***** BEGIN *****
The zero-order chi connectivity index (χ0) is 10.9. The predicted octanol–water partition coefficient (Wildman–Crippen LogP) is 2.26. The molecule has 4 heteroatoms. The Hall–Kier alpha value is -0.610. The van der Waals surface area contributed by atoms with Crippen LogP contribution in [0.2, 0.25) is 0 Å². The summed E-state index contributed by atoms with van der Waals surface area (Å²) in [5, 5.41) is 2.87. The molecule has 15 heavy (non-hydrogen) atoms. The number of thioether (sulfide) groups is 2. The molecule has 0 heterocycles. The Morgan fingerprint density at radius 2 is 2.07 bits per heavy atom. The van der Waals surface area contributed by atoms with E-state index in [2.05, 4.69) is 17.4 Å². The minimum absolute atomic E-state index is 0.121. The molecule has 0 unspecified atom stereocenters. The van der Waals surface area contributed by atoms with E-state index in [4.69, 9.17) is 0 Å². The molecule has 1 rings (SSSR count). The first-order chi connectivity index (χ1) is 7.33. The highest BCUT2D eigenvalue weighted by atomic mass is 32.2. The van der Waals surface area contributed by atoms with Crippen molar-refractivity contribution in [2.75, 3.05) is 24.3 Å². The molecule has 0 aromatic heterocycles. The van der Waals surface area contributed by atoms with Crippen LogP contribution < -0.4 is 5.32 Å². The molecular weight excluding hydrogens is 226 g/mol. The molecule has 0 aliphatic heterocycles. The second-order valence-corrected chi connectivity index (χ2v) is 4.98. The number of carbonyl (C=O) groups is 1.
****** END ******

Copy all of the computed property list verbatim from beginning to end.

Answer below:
The zero-order chi connectivity index (χ0) is 10.9. The predicted octanol–water partition coefficient (Wildman–Crippen LogP) is 2.26. The molecule has 4 heteroatoms. The Hall–Kier alpha value is -0.610. The van der Waals surface area contributed by atoms with Crippen LogP contribution in [0.2, 0.25) is 0 Å². The summed E-state index contributed by atoms with van der Waals surface area (Å²) in [5, 5.41) is 2.87. The molecule has 15 heavy (non-hydrogen) atoms. The number of thioether (sulfide) groups is 2. The molecule has 0 heterocycles. The Morgan fingerprint density at radius 2 is 2.07 bits per heavy atom. The van der Waals surface area contributed by atoms with E-state index in [2.05, 4.69) is 17.4 Å². The minimum absolute atomic E-state index is 0.121. The molecule has 0 unspecified atom stereocenters. The van der Waals surface area contributed by atoms with E-state index in [4.69, 9.17) is 0 Å². The molecule has 1 rings (SSSR count). The first-order chi connectivity index (χ1) is 7.33. The highest BCUT2D eigenvalue weighted by atomic mass is 32.2. The van der Waals surface area contributed by atoms with Crippen molar-refractivity contribution in [2.75, 3.05) is 24.3 Å². The molecule has 0 aromatic heterocycles. The van der Waals surface area contributed by atoms with Crippen LogP contribution < -0.4 is 5.32 Å². The molecular weight excluding hydrogens is 226 g/mol. The molecule has 0 aliphatic heterocycles. The second-order valence-corrected chi connectivity index (χ2v) is 4.98. The number of carbonyl (C=O) groups is 1.